Note: This review contains spoilers, outlining most of the plot. But also note that Permutation City is not genre fiction, so the plot is not the point. The value of this book lies in its deep exploration of ideas. Greg Egan’s 1994 novel Permutation City is, first and foremost, the product of a brilliant mind. The story opens, more or less, around the year 2050. The rich have taken to scanning their minds before death and then running their digital consciousness as “Copies” inside of computer-generated virtual realities.
This is one of the best novels I’ve ever read. The author, Humphrey Cobb, fought with the Canadian army on the front lines in France in World War I. While he points out that the events of the novel are fiction, much of what he describes is obviously based on what he witnessed in the trenches, and the core of the book’s horrifying plot comes from actual historical events. The book opens with two soldiers watching the tired march of a bedraggled infantry unit.
Having just read Jean Hanff Korelitz' The Plot, I found this book to be a difficult slog indeed. The Plot is genre fiction (a thriller), and as such, the author takes care to limit her cast to a manageable number of characters, to delineate those characters clearly, to define where and when scenes take place, to focus the scenes on consequential action and dialog, to build tension and steadily advance a coherent plot.
This is an exceedingly clever novel. The inside flap of the dust cover gives three definitions of the word “plot,” and this book is about all three: a sequence of events in a narrative, as in a novel, for example. an immoral or illegal plan a designated section of land for a gravesite Jacob Finch Bonner (aka Jake) is once-promising novelist whose career didn’t pan out. After a well-received first novel, his second book foundered.
The Tenth Man opens in a German prison near the end of World War II. Thirty or so Frenchmen, civilian prisoners of war from all walks of life, are packed together in a dingy cell. Cut off from the outside world, and with nothing to do, they hang on to an old watch and an alarm clock, reminders of order in a world that has fallen into chaos, while they glumly await the war’s end.
In Laura Lippman’s Dream Girl, sixty-one-year-old author Gerry Andersen has an accident that leaves him bedridden and heavily sedated for three months. Andersen’s young assistant, Victoria, goes on double duty as both secretary and nurse. In the evening a new woman, Aileen, enters the writer’s Baltimore penthouse as night nurse. Andersen, a successful author of literary fiction, is best known for his novel Dream Girl, which has brought him wealth, fame, and a number of awards.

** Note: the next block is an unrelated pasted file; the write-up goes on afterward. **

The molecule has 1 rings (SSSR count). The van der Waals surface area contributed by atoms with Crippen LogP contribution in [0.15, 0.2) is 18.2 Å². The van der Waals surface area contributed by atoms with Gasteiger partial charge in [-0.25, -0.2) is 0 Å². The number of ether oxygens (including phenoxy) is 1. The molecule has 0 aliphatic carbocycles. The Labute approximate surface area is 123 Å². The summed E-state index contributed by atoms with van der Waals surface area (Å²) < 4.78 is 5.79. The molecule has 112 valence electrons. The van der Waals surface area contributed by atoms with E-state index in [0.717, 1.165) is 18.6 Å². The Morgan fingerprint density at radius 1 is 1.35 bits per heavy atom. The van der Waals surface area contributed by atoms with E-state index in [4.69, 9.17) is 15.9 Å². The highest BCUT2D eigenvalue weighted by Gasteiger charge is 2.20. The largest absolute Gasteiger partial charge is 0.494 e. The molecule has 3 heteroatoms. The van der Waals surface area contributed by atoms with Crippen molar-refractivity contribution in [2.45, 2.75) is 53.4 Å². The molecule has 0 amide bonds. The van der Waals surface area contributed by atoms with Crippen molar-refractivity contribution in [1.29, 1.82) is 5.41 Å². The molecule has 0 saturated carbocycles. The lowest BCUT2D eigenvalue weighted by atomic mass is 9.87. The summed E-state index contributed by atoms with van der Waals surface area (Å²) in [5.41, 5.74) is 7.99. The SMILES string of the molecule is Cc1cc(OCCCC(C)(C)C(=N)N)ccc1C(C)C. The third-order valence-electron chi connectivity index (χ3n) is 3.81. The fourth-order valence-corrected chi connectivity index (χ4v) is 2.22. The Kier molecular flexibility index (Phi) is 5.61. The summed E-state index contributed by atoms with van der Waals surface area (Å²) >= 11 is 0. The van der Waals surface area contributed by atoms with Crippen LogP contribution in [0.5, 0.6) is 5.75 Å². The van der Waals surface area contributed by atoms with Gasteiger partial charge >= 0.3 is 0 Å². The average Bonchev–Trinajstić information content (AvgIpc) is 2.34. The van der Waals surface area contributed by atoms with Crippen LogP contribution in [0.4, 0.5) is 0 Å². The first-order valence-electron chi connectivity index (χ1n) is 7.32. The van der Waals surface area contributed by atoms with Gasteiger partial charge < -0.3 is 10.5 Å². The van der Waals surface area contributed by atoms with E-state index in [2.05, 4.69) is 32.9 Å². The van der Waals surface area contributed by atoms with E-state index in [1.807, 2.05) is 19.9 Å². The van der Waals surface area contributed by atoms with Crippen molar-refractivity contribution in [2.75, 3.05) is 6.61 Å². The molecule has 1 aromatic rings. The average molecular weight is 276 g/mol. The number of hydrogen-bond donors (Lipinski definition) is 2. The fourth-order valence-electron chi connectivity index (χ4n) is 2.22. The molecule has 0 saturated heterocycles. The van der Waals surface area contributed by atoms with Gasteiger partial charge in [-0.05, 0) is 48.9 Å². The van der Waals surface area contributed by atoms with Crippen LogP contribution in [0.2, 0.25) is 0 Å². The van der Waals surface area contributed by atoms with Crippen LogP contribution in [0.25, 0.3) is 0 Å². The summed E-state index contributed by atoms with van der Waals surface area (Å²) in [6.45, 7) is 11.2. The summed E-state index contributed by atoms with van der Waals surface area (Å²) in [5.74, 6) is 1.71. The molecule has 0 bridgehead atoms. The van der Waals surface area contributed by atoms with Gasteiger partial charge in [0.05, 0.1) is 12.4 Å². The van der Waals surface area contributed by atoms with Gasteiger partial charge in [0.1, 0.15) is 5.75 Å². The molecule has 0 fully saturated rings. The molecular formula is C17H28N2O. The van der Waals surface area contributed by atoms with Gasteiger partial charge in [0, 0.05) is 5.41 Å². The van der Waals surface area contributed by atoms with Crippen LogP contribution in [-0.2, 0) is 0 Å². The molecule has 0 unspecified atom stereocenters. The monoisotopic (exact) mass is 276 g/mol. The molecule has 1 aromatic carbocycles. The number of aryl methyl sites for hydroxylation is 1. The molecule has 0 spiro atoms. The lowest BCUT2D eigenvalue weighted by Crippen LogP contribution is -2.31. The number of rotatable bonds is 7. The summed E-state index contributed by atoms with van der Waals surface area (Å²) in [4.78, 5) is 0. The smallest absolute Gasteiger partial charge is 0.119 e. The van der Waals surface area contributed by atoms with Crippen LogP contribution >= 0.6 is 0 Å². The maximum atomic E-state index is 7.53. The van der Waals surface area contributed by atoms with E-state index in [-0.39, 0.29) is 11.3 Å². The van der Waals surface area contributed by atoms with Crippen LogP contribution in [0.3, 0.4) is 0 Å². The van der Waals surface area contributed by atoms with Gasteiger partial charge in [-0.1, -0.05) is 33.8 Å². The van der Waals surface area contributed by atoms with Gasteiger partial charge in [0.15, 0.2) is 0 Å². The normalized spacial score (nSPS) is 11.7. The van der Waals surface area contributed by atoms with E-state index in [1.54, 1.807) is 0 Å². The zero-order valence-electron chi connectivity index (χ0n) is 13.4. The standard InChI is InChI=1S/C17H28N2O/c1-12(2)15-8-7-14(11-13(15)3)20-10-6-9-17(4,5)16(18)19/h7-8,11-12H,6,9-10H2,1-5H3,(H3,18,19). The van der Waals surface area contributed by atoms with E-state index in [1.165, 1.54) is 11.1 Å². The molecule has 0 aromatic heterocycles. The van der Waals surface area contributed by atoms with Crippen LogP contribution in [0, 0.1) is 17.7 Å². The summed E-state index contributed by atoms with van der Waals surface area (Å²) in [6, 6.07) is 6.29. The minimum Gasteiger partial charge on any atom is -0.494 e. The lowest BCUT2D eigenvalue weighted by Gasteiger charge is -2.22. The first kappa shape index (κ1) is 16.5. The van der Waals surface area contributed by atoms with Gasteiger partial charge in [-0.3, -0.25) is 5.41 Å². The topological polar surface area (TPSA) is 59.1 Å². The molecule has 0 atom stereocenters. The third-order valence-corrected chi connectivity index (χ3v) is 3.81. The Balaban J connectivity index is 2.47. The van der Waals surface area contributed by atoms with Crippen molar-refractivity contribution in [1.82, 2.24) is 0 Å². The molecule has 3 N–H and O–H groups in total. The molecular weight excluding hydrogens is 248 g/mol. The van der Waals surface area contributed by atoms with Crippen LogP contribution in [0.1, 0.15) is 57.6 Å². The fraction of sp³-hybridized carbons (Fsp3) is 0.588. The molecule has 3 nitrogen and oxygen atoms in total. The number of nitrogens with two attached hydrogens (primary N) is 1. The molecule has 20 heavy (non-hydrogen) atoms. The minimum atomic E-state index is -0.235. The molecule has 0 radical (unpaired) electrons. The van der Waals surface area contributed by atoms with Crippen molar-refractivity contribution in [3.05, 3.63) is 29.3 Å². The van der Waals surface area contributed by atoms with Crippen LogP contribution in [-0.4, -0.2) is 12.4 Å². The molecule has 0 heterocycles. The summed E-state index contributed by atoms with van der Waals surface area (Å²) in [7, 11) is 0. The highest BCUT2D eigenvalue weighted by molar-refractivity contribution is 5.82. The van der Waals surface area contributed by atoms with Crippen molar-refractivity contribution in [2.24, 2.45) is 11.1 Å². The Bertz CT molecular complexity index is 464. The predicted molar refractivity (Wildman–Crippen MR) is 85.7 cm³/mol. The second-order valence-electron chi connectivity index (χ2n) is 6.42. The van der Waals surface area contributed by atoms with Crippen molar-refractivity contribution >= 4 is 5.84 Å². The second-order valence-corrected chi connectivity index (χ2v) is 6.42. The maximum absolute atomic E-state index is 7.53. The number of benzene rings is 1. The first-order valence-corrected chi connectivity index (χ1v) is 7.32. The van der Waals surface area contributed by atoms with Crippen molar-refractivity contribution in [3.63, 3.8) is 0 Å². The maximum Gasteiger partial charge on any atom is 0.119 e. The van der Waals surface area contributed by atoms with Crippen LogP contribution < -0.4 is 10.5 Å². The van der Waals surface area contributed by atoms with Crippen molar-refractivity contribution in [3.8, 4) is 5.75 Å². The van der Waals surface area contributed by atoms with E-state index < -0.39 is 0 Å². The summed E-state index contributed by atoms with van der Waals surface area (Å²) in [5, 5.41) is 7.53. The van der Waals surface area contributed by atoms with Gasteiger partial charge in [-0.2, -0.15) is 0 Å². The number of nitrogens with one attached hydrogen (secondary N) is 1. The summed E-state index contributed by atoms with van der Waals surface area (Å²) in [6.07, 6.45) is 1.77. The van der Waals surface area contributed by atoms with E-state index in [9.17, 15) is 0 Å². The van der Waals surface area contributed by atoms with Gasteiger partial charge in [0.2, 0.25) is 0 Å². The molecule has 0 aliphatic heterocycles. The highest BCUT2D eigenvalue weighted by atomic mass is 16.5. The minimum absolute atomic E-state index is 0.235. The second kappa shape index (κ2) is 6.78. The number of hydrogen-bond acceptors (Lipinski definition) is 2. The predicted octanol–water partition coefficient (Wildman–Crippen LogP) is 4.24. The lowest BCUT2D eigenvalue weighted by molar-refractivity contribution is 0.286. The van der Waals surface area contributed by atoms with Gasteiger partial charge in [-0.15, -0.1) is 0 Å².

Martian Time-Slip, published in 1964, takes place on Mars in the late 1990s. The United Nations has begun colonizing the red planet, “reclaiming” desert to serve as farmland and establishing settlements along the great canals. Water is scarce, as are fine foods and luxury goods. Most people subsist on water rations and whatever meager crops they can raise. Jack Bohlen is a repairman flying from job to job in his Yee Company helicopter.
Lucy Graham is a twenty-two-year-old children’s governess in the home of a respected Essex surgeon. She seems to have no past, having arrived penniless from London with a single glowing recommendation from an obscure school mistress. Local widower Sir Micheal Audley, the wealthiest man in the county, smitten by her beauty and charm, makes her an offer she can’t refuse. “The truth is that Lady Audley had, in becoming the wife of Sir Micheal, made one of those apparently advantageous matches which are apt to draw upon a woman the envy and hatred of her sex.
Scott Peck’s People of the Lie proposes that psychology should begin a formal scientific study of evil, and that evil should be added as a diagnosis in American psychiatry’s Diagnostic and Statistical Manual of Mental Disorders (DSM). Peck mentions along the way that when he made this suggestion to an audience of psychologists and theologians, both sides disagreed with him. Though this book is full of interesting ideas and valuable observations, I agree with Peck’s audience.
We first meet Norwood Pratt, a red-haired twenty-three-year-old from Ralph, Texas, as he’s being discharged from the Marines on account of family hardship. His father has just passed away, leaving his sister Vernell with no one to care for her. Vernell “was a heavy, sleepy girl with bad posture. She was old enough to look after herself and quite large enough, but in many ways she was a great big baby.
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